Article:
EcoLogical  

Palm oil & chocolate

Share this page
 

The holiday season is coming and if your family is anything like mine that means there will be a lot of chocolate given, eaten and enjoyed. Huzzah! The time of year you can eat chocolate with complete freedom, knowing that you are part of an international movement of chocolate lovers. Not that I’m obsessed with chocolate. Okay, my last two blogs have been about chocolate. And I was a member of ChocSoc at university. Other than that, I’m a relatively normal member of society, who happens to like chocolate.

Palm oil is still harvested entirely by hand.Palm oil is still harvested entirely by hand.                                                                       ©James Morgan/WWF International

What, other than the sheer joy of chocolate, does the festive season have to do with WWF?

Chocolate, in its many forms, often contains palm oil. From chocolate coated biscuits to chocolate spreads to chocolate ice-cream, palm oil in its various forms and derivatives is a common ingredient. It is also in shampoo, detergents and toothpastes too (palm oil, not chocolate).

Palm oil, when grown unsustainably, contributes to deforestation and the loss of biodiversity, ranging from orang-utans and tigers through to butterflies and bugs, and everything in between. It’s not just the wildlife that are losing their homes. Traditional owners can lose their connection to the land and livelihoods, to make way for unsustainable plantations.

Forest fires due to land clearing for agriculture such as oil palm plantations cause significant air pollution, and the effects of this are not only felt by people in the country doing the clearing, but also surrounding countries. The clearing of forests and conversion of peat land in Malaysia and Indonesia (which together provide around 85% of the world’s palm oil) generates significant greenhouse gas emissions. Indonesia is said to be the third largest emitter of GHG emissions in the world (behind China and the USA). Recent calculations indicate that deforestation and forest degradation are responsible for around 15% of greenhouse gas emissions.

This isn’t right. I can’t enjoy my chocolate knowing that all of this is going on to make my favourite snack.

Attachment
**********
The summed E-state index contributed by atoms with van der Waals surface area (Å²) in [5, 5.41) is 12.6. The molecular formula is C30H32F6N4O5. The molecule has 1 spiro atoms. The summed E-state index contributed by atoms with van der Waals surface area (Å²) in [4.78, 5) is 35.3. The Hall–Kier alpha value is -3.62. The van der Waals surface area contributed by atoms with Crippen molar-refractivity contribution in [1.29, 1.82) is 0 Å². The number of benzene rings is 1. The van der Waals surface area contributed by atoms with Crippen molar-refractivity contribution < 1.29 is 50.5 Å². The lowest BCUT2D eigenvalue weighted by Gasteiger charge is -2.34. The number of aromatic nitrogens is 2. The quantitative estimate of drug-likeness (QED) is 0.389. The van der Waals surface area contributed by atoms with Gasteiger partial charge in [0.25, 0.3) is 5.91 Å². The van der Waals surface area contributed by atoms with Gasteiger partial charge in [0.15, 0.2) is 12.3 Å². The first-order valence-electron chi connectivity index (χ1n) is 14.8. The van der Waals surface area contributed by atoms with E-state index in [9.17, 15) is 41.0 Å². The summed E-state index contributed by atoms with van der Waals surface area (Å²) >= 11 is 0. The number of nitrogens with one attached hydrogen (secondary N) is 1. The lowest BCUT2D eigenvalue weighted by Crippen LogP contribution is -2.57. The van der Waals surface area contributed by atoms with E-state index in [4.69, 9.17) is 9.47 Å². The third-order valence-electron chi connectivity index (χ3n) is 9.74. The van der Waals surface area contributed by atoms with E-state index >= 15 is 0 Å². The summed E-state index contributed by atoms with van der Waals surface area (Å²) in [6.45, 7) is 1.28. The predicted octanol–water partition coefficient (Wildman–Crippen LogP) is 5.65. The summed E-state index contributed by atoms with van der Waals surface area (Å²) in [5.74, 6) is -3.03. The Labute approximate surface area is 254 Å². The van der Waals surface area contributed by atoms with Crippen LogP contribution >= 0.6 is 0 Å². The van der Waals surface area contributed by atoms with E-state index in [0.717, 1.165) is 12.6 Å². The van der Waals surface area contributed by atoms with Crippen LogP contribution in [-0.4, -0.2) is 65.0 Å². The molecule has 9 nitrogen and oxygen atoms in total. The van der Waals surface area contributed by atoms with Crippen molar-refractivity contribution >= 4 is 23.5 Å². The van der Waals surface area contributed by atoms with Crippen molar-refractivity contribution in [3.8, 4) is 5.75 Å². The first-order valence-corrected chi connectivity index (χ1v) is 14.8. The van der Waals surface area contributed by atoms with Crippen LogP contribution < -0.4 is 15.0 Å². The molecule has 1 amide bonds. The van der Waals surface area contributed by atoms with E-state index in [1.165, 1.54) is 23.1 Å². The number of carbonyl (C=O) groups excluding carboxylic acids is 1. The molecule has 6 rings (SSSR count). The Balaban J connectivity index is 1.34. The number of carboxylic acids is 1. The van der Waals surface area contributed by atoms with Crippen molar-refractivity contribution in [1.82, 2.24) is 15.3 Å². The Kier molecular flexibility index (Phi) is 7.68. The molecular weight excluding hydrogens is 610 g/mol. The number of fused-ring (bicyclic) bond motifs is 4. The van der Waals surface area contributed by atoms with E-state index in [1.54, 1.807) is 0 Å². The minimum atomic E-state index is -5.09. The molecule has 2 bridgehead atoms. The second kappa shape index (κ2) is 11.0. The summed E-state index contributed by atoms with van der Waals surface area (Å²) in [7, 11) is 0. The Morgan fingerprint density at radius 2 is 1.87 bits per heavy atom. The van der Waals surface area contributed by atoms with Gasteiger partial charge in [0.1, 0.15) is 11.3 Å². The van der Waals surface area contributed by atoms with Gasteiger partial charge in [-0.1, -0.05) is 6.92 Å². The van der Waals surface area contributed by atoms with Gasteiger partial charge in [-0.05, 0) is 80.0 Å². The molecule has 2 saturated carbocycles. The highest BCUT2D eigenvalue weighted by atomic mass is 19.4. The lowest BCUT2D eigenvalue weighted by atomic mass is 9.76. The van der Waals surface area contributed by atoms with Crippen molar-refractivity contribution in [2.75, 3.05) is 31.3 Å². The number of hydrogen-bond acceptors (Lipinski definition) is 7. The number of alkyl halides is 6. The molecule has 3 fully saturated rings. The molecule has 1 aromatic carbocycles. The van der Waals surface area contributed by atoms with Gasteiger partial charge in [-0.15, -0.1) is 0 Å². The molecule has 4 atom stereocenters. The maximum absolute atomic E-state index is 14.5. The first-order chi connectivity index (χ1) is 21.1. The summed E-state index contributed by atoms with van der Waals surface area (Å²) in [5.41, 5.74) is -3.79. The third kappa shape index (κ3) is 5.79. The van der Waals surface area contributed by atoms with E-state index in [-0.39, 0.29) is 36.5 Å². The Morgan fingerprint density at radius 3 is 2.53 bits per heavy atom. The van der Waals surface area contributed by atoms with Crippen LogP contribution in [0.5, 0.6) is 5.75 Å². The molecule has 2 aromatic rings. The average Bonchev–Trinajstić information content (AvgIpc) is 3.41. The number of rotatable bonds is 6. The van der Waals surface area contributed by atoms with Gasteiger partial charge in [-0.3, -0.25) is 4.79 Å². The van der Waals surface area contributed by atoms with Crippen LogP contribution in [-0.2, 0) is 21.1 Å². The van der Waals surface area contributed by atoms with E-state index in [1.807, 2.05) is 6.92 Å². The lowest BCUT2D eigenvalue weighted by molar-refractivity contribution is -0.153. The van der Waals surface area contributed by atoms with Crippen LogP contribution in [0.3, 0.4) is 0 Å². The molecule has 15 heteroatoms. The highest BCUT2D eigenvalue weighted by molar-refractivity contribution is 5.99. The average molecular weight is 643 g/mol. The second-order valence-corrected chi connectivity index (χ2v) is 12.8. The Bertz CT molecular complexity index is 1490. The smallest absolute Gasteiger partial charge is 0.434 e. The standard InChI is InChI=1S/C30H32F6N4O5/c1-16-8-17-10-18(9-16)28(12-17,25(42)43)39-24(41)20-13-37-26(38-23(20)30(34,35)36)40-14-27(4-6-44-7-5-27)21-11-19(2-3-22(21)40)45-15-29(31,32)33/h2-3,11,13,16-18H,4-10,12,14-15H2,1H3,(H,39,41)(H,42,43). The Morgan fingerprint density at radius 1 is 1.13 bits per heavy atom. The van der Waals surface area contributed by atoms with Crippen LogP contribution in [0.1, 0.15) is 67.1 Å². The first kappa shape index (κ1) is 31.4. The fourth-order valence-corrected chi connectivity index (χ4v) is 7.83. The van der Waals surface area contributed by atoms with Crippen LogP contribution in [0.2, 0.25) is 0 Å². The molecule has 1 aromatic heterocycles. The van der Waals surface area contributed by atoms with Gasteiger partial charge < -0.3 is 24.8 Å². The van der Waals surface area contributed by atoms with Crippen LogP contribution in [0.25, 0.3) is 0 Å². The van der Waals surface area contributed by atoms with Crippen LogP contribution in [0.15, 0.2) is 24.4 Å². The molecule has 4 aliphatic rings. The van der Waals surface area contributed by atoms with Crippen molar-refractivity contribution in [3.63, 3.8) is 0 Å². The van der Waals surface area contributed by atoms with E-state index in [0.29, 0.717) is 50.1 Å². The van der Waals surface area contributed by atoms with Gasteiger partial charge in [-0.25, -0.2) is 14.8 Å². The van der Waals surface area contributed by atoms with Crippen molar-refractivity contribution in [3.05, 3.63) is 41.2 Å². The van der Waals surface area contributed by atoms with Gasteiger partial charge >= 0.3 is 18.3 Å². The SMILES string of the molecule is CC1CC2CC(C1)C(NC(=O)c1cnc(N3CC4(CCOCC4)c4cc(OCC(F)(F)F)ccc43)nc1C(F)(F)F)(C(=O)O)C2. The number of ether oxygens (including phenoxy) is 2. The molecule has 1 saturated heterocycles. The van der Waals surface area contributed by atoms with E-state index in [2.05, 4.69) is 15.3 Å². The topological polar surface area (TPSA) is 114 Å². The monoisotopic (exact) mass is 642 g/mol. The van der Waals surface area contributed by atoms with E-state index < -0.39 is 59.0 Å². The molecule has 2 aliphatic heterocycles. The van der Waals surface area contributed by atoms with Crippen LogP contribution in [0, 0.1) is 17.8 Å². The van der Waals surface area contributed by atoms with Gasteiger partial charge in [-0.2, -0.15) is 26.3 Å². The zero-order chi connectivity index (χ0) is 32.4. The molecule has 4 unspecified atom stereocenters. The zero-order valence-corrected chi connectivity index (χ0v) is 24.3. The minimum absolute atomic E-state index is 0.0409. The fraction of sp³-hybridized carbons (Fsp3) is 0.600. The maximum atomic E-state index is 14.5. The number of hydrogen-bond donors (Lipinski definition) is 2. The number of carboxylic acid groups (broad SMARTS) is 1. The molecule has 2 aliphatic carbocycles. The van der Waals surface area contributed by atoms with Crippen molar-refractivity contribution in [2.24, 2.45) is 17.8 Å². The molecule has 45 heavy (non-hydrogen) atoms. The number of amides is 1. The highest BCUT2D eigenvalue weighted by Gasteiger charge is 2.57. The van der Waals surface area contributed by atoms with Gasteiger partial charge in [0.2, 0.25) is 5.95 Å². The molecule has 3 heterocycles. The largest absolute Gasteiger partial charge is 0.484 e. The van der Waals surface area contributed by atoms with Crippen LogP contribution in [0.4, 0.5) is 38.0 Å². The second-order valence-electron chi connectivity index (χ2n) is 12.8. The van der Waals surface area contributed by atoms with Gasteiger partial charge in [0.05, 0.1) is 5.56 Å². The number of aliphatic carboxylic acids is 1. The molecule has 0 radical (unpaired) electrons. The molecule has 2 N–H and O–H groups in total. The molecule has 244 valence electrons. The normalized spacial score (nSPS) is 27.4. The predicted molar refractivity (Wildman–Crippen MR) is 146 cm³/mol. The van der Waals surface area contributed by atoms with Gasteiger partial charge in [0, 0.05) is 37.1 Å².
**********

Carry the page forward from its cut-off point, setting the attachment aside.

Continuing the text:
So what can we do in order to have our chocolate and eat it too? Let companies know that unsustainable palm oil in their products is not acceptable.

The transformation of the market to sustainable palm oil is happening, but too slowly to save some forests. The Roundtable on Sustainable Palm Oil (RSPO) was established in 2004 to help transform the market to a sustainable one. As of August 2014, 18% of the world’s palm oil is RSPO certified sustainable palm oil (CSPO). Although 18% represents decent growth in a short period, the urgency of the issue and the rate of clearing of forests, means that the industry needs to move even faster.

Palm Oil Supermarket ProductsPalm Oil Supermarket Products                                                                           © WWF-Canon/Richard Stonehouse

How can we get this figure higher? We need to create demand. We can do this by demanding that manufacturers and retailers use only 100% CSPO in their products. Boycotts of palm oil are not the answer – boycotts don’t tell manufacturers why you aren’t buying their products, they might even encourage manufacturers to change to other vegetable oils, which are less productive – and therefore may be less sustainable – than palm oil. Boycotts also harm the people on the ground in Indonesia, Malaysia, Africa and South America who rely on the income from growing oil palm fruit to live. Use your consumer power to tell companies that you want 100% CSPO in your products. How?

Watch this video, and send a tweet to the companies using palm oil. Let them know you want them to use 100% CSPO.

Join the united nations of chocolate lovers and call for chocolate manufacturers and retailers around the world to use only sustainable palm oil. Let companies from all around the world know that you want them to use only 100% CSPO too. You can also go to the company Facebook pages and let them know you want 100% CSPO. Go old school and send them an email or write a letter. If they are already sourcing 100% CSPO, congratulate them on this.

At this time of year support sustainable palm oil and ask companies to do the same. And when you are done, have some chocolate. You deserve it!

Darian

Darian McBain is Sustainable Palm Oil Manager for WWF-Australia

Related posts


Comments


  • Pingback: EcoLouisa()

  • briellelondre

    Thank you for this perspective! Not boycotting is a really great point. I have been avoiding palm oil (not always easy due to it showing up on ingredients lists under many different names) but it really isn’t very effective when companies don’t know why it’s being avoided. I still won’t purchase those products (because why would they change unless people stopped purchasing) but I will be sure to let them know the reason why from now on!

  • Anthony Veerayan

    By boycotting palm oil you are actually encouraging the use of another type of vegetable oil which is may be 10x more destructive to the environment.